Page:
I’m currently investigating a piece of software which encrypts it’s files with AES-128-CBC.
From disassembly it is truly known that the algorithm used is correct (log messages plus calls to the BCrypt library).
The key and IV are static and stored within the executable as a blob of 96 bytes, which is split using a set of XOR loops into 2 blobs of 16 bytes — one for the key, and one for the IV.
I have been able to reproduce the same algorithm and acquire both the key and the IV.
However, when I try to use the acquired data to decrypt the file, either using tiny-aes or the OpenSSL command line tool, I get a piece of the correct decrypted header for the file, containing human-readable text at that, but further just a bunch of zero bytes, and then seemingly the original encrypted data again.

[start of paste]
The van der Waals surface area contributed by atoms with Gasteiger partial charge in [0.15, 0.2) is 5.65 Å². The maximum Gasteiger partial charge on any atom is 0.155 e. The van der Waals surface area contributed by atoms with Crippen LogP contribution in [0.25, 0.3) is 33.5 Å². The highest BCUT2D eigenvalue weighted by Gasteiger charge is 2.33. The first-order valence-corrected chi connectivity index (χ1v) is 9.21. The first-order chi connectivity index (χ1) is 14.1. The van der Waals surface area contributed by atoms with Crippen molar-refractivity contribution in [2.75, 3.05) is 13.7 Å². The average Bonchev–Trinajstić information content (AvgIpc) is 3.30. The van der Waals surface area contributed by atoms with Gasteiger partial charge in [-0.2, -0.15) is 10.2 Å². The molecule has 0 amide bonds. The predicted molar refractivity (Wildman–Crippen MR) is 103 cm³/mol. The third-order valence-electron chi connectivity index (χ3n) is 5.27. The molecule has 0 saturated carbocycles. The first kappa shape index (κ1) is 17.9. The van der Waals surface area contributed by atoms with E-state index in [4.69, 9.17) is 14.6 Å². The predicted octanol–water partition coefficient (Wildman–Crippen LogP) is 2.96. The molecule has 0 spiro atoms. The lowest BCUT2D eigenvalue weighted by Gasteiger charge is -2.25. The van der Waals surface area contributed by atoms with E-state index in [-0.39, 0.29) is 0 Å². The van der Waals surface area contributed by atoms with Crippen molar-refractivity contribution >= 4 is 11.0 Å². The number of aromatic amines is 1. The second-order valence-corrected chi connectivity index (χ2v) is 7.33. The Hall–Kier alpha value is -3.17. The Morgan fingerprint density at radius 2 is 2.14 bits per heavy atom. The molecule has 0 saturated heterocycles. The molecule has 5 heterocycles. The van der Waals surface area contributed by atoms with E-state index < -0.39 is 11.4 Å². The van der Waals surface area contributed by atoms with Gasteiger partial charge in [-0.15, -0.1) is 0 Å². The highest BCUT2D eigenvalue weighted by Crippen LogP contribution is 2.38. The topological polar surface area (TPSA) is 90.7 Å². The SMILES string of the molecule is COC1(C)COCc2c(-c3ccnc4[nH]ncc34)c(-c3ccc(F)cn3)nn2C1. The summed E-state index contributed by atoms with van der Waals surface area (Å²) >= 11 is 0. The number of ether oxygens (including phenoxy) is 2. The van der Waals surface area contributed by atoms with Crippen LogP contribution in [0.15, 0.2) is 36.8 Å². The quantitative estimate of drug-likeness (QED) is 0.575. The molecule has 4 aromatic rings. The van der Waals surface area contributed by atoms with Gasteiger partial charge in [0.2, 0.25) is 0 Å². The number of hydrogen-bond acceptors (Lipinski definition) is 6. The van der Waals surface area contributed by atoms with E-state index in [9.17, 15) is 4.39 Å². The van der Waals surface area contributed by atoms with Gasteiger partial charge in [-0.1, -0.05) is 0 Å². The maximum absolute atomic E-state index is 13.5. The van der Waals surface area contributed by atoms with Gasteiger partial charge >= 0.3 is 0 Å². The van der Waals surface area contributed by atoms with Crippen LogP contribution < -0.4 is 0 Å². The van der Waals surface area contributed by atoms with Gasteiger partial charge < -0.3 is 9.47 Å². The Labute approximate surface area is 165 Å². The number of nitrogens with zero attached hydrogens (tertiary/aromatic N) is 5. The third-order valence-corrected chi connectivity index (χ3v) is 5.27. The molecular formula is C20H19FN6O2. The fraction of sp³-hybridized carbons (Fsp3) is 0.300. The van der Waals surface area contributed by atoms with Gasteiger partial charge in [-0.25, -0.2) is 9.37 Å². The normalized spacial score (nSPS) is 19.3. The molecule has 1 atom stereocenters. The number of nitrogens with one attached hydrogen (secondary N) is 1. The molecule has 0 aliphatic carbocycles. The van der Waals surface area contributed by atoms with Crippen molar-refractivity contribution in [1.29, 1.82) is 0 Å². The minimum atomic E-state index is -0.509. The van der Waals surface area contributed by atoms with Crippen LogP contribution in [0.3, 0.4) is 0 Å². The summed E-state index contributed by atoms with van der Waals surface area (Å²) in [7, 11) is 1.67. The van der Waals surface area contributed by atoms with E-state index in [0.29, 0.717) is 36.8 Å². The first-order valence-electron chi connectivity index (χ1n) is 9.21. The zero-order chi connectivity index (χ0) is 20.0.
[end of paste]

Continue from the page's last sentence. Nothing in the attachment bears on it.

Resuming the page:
Reading up about CBC on Wikipedia leads to the fact that:
Decrypting with the incorrect IV causes the first block of plaintext to be corrupt but subsequent plaintext blocks will be correct.
However, this seems to be the exactly inverse in my case. Moreover, even if I set the IV to all zeros during decryption, I still get the header, but not the further data.
Am I missing a critical point in how to apply the algorithm properly? Or may it be that the implementation in Windows BCrypt differs from tinyAES and OpenSSL on Linux?